What To Do When Medicine No Longer Stops Your Epileptic Seizures

Next steps when drugs no longer work
young woman having eeg test done

Contributor: Imad Najm, MD

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Epilepsy is the fourth most common neurological disease, affecting at least 2.3 million adults and nearly 500,000 children in the United States. Each year, another 150,000 people are diagnosed with epilepsy. The disorder affects males and females and can develop at any age.

Epileptic seizures and epilepsies are classified as focal or generalized. Focal seizures begin in one particular region of the brain, while generalized seizures are the result of abnormal nerve cell firing that affects the whole brain from the beginning.

The first step in managing seizures is to confirm the diagnosis of epilepsy, as many patients suffer from what’s called psychogenic non-epileptic seizures, or PNES. This is usually done through recording brain waves during seizures in a specialized setting called an epilepsy monitoring unit.

More than 20 medications are approved in the United States for treating various types of epilepsies. More than two-thirds of patients with epilepsy can control their seizures with one or more medications.

Epilepsy is considered drug-resistant if seizures continue despite treatment with two or more anti-epileptic medications.

RELATED: Is Laser Ablation the Right Treatment for Your Epilepsy?

Before surgery

If a patient has drug-resistant focal epilepsy, surgery should be considered. Epilepsy surgery is an established and effective treatment option if the area of the brain from which the seizures start is adequately identified and safely resected.

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Doctors at highly specialized epilepsy centers can identify the onset of seizures through the use of a series of tests. These tests include recording brain waves through an electroencephalogram (EEG) during the seizures in an epilepsy monitoring unit. The EEG may help identify the brain region where the seizures start.

A high resolution brain scan called magnetic resonance imaging (MRI) also is necessary to identify whether the brain has an area of structural abnormality.

The epilepsies have many possible causes, ranging from abnormal brain development to traumatic brain injury or illness. These malformations lead to abnormal brain wiring that occurs during brain development, an imbalance of neuron signaling chemicals called neurotransmitters, or a combination of these factors.

In some cases, inflammation and nerve cell damage that happen after a head injury, stroke, small vascular malformations or other trauma may lead to epilepsy. This happens when the brain tries to repair itself after injury, which inadvertently may generate abnormal nerve connections that lead to seizures.

Other tests may be needed to further assess the function of the seizure-generating areas and minimize the negative impact of the surgery on essential functions of the brain and increase the safety of the resection.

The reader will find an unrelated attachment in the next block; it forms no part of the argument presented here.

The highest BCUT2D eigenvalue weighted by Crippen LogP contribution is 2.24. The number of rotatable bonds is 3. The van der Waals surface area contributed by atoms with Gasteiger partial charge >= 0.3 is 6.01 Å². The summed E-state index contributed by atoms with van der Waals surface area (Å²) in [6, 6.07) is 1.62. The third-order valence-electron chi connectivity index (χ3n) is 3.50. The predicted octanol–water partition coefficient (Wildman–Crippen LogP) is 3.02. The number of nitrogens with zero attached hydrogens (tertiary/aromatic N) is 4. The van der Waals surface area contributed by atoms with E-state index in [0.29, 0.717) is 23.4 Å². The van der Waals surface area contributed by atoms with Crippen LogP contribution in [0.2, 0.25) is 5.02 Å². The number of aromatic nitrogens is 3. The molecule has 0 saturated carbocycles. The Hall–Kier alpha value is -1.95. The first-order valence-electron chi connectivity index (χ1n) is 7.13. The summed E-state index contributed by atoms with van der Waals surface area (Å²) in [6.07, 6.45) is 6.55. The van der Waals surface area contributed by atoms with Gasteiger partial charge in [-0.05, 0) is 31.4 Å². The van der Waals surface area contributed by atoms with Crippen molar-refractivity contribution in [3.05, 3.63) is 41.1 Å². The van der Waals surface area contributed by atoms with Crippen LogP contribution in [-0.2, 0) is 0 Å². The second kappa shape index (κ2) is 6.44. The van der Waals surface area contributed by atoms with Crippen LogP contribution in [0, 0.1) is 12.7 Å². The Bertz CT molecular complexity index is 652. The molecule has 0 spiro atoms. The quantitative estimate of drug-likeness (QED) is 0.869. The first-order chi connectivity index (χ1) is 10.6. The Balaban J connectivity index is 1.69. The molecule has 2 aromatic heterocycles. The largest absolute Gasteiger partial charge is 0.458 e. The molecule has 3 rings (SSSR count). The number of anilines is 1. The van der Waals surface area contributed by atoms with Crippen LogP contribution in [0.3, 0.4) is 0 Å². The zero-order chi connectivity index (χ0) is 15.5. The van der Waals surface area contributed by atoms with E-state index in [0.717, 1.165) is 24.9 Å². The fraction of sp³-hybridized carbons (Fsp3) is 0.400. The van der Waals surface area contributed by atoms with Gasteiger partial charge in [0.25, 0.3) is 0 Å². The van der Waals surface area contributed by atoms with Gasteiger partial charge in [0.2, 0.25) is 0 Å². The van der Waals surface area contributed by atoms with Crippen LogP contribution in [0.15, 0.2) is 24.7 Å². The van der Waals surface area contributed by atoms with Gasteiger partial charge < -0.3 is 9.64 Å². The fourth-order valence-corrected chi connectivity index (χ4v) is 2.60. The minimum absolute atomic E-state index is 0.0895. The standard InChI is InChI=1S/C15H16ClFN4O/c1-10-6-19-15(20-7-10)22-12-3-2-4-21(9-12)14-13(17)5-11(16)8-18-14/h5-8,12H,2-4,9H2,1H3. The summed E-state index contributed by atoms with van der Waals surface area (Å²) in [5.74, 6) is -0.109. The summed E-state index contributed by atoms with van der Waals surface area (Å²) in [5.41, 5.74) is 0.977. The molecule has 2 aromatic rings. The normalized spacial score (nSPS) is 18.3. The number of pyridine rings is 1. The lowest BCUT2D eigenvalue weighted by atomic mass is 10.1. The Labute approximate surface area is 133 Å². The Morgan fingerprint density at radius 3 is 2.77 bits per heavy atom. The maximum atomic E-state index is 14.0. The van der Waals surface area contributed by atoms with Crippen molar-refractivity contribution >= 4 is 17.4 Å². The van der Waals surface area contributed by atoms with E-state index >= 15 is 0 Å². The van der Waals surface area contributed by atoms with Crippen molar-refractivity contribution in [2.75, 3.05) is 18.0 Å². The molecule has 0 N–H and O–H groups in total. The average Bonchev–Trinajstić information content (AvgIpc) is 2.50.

One of these tests is functional MRI to “map” language and memory zones before surgery. Another brain mapping technique called magnetoencephalography can pinpoint the seizure onset and to evaluate language processing and preserve key language zones during epilepsy surgery.

Types of surgery

The most common type of surgery involves the removal of a seizure focus, the small area of the brain where seizures originate. This type of epilepsy surgery may lead to long-term complete freedom from seizures in more than half of the drug-resistant patients with focal epilepsy.

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Other surgical procedures may be used in selected cases. They include corpus callosotomy, which is severing of the nerve fibers that connect the two sides of the brain, and hemispherectomy, which is removal of half of the brain.

Minimally invasive MRI-guided laser surgery is being increasingly used in large epilepsy centers to treat epilepsies associated with tumors, as well as small lesions. The technique involves drilling a very small hole in the skull, through which a thermal laser is inserted to ablate an epileptic area using guidance from the MRI.

Non-medical options include electrical stimulation of the brain or parts of the brain. The types of stimulation include: deep brain, intracranial cortical, peripheral nerve, vagal nerve and trigeminal nerve.

A promising application is development of implantable devices that can detect a seizure in the early stages. Once detected, the implanted device administers an intervention, like electrical stimulation, to prevent the seizure. One such device approved for use in the United States is the NeuroPace RNS system, known as responsive stimulation.

More information
Epilepsy patient and surgery guides

This post is based on one of a series of articles produced by U.S. News & World Report in association with the medical experts at Cleveland Clinic. 

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